Music and the Arts Book Reviews

THE MONSTER RETURNS by Peter McCarty
FANTASY
Released: Jan. 31, 2012

"It might lack the mild menace of its predecessor, but it satisfies in its supply of companionship all around. (Picture book. 3-6)"
Jeremy hatches a plan to cope with his monster's unexpected return. Read full book review >
EVERYBODY GETS THE BLUES by Leslie Staub
FICTION
Released: Jan. 9, 2012

"Hip and stylized—yet, given its important humanitarian message, curiously enervated. (Picture book. 4-8)"
Staub, a native of New Orleans, cloaks a worthy message in obscure metaphor. Read full book review >

THE REALLY AWFUL MUSICIANS by John Manders
ANIMALS
Released: Dec. 20, 2011

"Undeniably a lesson, it is delivered with a sense of fun; a helpful author's note describes each instrument. (Picture book. 3-6) "
When all the bands in the kingdom sound horrible, the king takes drastic action. Read full book review >
WHEN COMES WHAT DARKLY THIEVES by Ben Rubin
FICTION
Released: Dec. 7, 2011

"An unusual, artfully rendered story that will appeal to children as well as adults."
A dark, dreamy tale illustrated with rich, textured collages. Read full book review >
MELODY BURNING by Whitley Strieber
FICTION
Released: Dec. 6, 2011

"Too many sour notes in this melody. (Fiction. 12 & up)"
A ham-handed contemporary Phantom of the Opera that features a teen pop sensation and an agoraphobic boy by the adult author of The Wolfen (1978). Read full book review >

THE CAT AND THE FIDDLE by Jackie Morris
MUSIC AND THE ARTS
Released: Dec. 1, 2011

"A beguiling and surprising addition to the nursery-rhyme shelf. (Picture book/nursery rhymes. 3-7)"
Forty familiar and not-so-familiar nursery rhymes are illustrated with gorgeous and evocative images. Read full book review >
BLOWIN' IN THE WIND by Jon J Muth
MUSIC AND THE ARTS
Released: Dec. 1, 2011

"Big questions, posed with majestic simplicity—and packaged with a CD of the original track. (artist's afterword). (Picture book. 8-10, adult)"
Dylan's lyrics succeed here better than many other songs that find their way to picture books. Read full book review >
CIRCUS GALACTICUS by Deva Fagan
FICTION
Released: Nov. 14, 2011

"A book that reaches for the stars and provides a thrilling ride. (Science fiction. 12 & up)"
A plucky orphan runs away to join an intergalactic circus in this frenetic science-fiction/adventure tale. Read full book review >
THE TWILIGHT CIRCUS by Di Toft
FAIRY TALES, FOLKTALES AND MYTHS
Released: Nov. 1, 2011

"Definitely a continuation rather than a freestanding episode, but the author keeps her ongoing plot galloping along and adds an assortment of marvelous new creatures to the cast. (Fantasy.10-13) "
An old foe sets a deadly trap for two young werewolves in a sequel framed by family reunions and positively festooned with hideous vampires. Read full book review >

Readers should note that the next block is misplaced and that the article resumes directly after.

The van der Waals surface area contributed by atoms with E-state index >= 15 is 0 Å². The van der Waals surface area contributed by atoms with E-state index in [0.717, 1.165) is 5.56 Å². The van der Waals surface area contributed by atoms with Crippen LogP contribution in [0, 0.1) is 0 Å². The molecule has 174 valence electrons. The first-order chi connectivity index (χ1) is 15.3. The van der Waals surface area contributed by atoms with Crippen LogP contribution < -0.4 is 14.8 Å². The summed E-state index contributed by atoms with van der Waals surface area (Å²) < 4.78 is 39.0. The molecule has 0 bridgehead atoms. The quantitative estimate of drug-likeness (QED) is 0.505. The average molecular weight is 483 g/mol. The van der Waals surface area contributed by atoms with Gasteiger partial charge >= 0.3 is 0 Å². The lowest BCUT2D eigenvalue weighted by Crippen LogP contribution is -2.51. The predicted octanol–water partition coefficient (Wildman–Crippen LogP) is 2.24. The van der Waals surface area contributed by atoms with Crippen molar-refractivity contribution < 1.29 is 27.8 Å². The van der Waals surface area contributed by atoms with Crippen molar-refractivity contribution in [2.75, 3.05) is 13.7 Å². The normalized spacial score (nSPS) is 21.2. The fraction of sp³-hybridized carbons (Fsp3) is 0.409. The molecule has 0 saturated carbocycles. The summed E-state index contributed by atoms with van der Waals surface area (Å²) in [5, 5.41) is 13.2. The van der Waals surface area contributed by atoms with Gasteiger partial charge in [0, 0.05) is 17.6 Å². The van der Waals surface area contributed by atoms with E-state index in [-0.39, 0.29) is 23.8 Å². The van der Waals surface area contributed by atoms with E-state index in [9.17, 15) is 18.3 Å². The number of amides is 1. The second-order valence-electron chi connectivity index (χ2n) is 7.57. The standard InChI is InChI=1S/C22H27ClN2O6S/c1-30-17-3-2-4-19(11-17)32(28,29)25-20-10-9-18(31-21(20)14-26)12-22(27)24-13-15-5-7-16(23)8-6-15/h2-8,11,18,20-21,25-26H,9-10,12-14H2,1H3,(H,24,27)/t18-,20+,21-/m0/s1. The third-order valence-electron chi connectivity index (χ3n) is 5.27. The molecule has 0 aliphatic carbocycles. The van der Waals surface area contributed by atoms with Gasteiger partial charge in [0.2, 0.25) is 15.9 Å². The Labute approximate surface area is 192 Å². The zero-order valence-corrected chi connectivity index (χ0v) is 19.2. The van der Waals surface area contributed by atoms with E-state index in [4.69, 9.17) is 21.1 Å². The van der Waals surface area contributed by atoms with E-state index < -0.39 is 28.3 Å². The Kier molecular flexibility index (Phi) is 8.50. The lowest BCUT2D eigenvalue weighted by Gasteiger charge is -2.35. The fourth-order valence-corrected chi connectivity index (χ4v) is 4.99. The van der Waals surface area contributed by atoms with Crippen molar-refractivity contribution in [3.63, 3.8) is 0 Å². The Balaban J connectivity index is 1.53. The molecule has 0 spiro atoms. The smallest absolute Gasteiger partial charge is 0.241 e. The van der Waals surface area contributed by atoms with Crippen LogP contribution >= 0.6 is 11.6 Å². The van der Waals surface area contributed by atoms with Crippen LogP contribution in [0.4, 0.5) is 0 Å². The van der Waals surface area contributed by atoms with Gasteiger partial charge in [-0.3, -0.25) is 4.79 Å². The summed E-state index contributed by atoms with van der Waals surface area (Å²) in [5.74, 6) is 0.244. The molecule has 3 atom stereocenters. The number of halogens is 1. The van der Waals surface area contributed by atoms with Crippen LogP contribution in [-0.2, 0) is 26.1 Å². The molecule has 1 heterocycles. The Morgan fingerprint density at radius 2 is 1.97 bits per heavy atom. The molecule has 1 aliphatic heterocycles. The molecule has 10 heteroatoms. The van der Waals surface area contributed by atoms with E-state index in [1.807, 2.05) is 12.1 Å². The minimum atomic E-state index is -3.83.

DUKE ELLINGTON'S <i>NUTCRACKER SUITE</i> by Anna Harwell Celenza
FICTION
Released: Nov. 1, 2011

"Still, real cool. (author's note) (Picture book. 6-9) "
Drawing from letters, memoirs, photos, film and recordings, Celenza presents a spry account of the 1960 composition and recording of a decidedly swinging Nutcracker Suite. Read full book review >
MY TWO GRANDADS by Floella Benjamin
FAMILY AND GROWING UP
Released: Nov. 1, 2011

"Cheery, brightly colored, cartoon-style illustrations reiterate the text, which, while a touch didactic, laudably expands on the typically monocultural depictions of families in picture books. (Picture book. 3-6)"
Benjamin and Chamberlain's picture book is squarely focused on family diversity as it tells the story of a biracial boy and his musical family in a companion to their earlier collaboration, My Two Grannies (2008). Read full book review >
HUSH, BABY, HUSH! by Kathy Henderson
BEDTIME BOOK
Released: Nov. 1, 2011

"This attractive presentation is appropriate as a baby gift, for daycare and preschool collections and public libraries. (sheet music) (Picture book. birth-5)"
Addressed primarily to adults interested in singing these traditional songs to their children, this collection includes 29 lullabies from countries including Japan, Nigeria, Malawi and Greenland. Read full book review >
Kirkus Interview
Vanessa Diffenbaugh
September 1, 2015

Vanessa Diffenbaugh is the New York Timesbestselling author of The Language of Flowers; her new novel, We Never Asked for Wings, is about young love, hard choices, and hope against all odds. For 14 years, Letty Espinosa has worked three jobs around San Francisco to make ends meet while her mother raised her children—Alex, now 15, and Luna, six—in their tiny apartment on a forgotten spit of wetlands near the bay. But now Letty’s parents are returning to Mexico, and Letty must step up and become a mother for the first time in her life. “Diffenbaugh’s latest confirms her gift for creating shrewd, sympathetic charmers,” our reviewer writes. View video >